Sorry, The Time, but in my Back to the Future II alternate timeline I’ve created here Prince takes this beast of a song back for himself.  Don’t get me wrong, The Time’s version is fantastic.  It peaked at #20 on the Billboard Hot 100, which I find shocking.  How did “Jungle Love” peak at #20?  I can’t imagine whatever was in front of it was better.  We learned with Originals that Prince could match Morris Day’s over-the-top swag.  Listening to it, I can’t help but think that he was doing a Morris Day impression while he was doing the vocals knowing that the song would be his someday.  This song would’ve been a guaranteed hit for Prince and a perfect banger to kick off this album.

Prince’s 1983 Masterpiece 2
Prince & Morris / Photo by Tina Gonzalez
Sex Shooter

When I finally heard Prince’s version of this song at long last I was somewhat surprised that he went with falsetto on it.  I would’ve loved to hear him take it down and octave and sing it with his deeper voice.  I was hoping for a more masculine sounding take on the absurd lyrics.  No matter.  The drum programming on this track is phenomenal.  He could’ve done literally anything over this beat and I’d love it.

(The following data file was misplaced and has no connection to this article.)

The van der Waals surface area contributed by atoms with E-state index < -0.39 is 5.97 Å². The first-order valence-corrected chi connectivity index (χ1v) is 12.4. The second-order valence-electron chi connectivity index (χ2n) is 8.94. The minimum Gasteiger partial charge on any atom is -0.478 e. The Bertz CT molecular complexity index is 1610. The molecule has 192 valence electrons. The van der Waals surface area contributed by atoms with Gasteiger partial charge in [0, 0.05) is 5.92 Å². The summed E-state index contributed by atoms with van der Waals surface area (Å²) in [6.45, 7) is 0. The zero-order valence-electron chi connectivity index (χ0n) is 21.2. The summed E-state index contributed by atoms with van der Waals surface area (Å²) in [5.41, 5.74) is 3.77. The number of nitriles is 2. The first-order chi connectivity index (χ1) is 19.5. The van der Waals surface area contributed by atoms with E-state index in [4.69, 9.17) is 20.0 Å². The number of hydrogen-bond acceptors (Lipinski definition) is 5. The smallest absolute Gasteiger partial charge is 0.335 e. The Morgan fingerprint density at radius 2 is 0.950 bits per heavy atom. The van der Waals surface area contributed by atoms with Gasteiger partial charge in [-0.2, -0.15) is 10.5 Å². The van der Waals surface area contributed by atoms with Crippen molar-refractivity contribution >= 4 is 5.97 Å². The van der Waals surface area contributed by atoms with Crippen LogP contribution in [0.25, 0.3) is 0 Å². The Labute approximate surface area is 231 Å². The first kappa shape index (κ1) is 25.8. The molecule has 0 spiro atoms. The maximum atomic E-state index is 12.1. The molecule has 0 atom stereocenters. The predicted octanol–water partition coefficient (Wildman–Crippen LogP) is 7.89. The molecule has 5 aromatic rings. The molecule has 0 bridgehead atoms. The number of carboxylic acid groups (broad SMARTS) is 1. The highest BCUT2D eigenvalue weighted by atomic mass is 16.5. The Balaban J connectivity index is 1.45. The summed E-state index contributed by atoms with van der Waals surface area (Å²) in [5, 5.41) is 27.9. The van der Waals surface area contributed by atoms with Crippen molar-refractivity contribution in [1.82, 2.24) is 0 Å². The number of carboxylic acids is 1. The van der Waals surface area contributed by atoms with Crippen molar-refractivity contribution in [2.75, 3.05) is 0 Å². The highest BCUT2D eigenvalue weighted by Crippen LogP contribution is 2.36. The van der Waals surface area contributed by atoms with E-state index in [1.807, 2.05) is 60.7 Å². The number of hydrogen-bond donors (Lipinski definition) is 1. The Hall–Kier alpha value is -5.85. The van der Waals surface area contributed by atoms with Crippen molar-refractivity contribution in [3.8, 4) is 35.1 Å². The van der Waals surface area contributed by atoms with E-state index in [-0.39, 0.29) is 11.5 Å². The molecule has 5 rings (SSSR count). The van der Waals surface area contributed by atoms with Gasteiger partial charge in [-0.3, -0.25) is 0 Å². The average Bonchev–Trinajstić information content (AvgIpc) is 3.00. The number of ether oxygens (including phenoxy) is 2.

The Glamorous Life

The Time’s catalogue isn’t the only one to suffer in this timeline.  Sheila E loses a hit as well here.  Her version didn’t appear for a couple years after Prince’s 1983 version was recorded.  Another proven hit for someone else, this song certainly would’ve performed as well, if not better, with Prince’s name and vocals behind it.  This song hit #6 on the Billboard charts and was nominated for two Grammys.  I love the vocals on Prince’s version.  He took it down an octave the way I assumed he would in “Sex Shooter”.